Royal Bank of Scotland has closed its "bad bank", which was used to house toxic assets dating back to the financial crisis, just a week after the Government said it was dusting off plans to re-privatise the lender.
The move was announced in a memo to the division's near-80 staff on Thursday, as the remaining £16.1 billion worth of risk weighted assets - which include some shipping and corporate assets - were folded back into the core bank, largely into its NatWest Markets operations.
Some of those staff will be transferred back to the core bank, though it is not clear how many of the employees would be let go as a result of the closure.
It follows nearly a decade of targeted disposals of RBS's non-core assets.
RBS chief executive Ross McEwan said it was a "key moment" for the lender.
"It has taken nearly 10 years to undo the consequences of the global ambitions pursued by RBS in the run up to the crisis. What we have achieved is unprecedented for the banking industry.
"We have gone from a bank with a balance sheet bigger than UK GDP to the smaller, safer bank we are today. We continue to focus now on delivering a safe and secure bank fully focused on the needs of our customers in the UK and Ireland."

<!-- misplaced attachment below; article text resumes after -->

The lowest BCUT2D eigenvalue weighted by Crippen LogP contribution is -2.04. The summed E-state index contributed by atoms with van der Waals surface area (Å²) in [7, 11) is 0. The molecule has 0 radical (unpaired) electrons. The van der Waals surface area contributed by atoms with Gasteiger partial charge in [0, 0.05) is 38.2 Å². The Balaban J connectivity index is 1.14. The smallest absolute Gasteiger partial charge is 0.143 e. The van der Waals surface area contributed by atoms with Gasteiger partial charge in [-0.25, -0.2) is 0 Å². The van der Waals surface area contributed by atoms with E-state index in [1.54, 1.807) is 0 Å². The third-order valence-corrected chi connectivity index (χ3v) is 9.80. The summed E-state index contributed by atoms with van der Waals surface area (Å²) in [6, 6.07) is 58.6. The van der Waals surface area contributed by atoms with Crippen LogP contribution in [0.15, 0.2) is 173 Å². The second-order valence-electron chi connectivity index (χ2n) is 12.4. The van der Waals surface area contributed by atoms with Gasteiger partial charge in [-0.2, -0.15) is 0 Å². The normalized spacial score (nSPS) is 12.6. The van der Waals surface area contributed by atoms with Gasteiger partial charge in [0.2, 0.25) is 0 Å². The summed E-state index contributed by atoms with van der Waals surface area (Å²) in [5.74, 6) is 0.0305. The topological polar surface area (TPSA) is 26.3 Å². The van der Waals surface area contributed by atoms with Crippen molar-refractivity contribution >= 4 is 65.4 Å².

It comes just over a week since the Government revealed plans to restart share sales in RBS by the end of the 2018-19 financial year and sell off £3 billion a year over five years - around two-thirds of its 72% stake.
In the Budget Red Book, the Treasury said that RBS had made "significant progress on resolving its legacy issues and refocusing on serving British businesses and consumers".
But the Government is expected to take a hefty loss on its stake in the lender with shares languishing well below the average 502p a share price paid at during the 2008 and 2009 bail-out - at around 276p at today's prices.
It has had more success recouping its bail-out cash in Lloyds Banking Group, finally fully returning the bank to private hands in May at a £900 million profit on its original investment.
The Treasury earlier this autumn agreed to terms with the European Commission that would allow it to scrap EU requirements that it offload more than 300 branches under the Williams & Glyn brand as part of conditions of its state bailout.
RBS is instead funding and delivering a £775 million package of measures designed to improve competition in Britain's banking market.
Last month, RBS posted its third consecutive quarter in the black after swinging to profit over the last three months.
The bank recorded a £392 million profit for the quarter to September 30, which compares with a £469 million loss in the same period last year.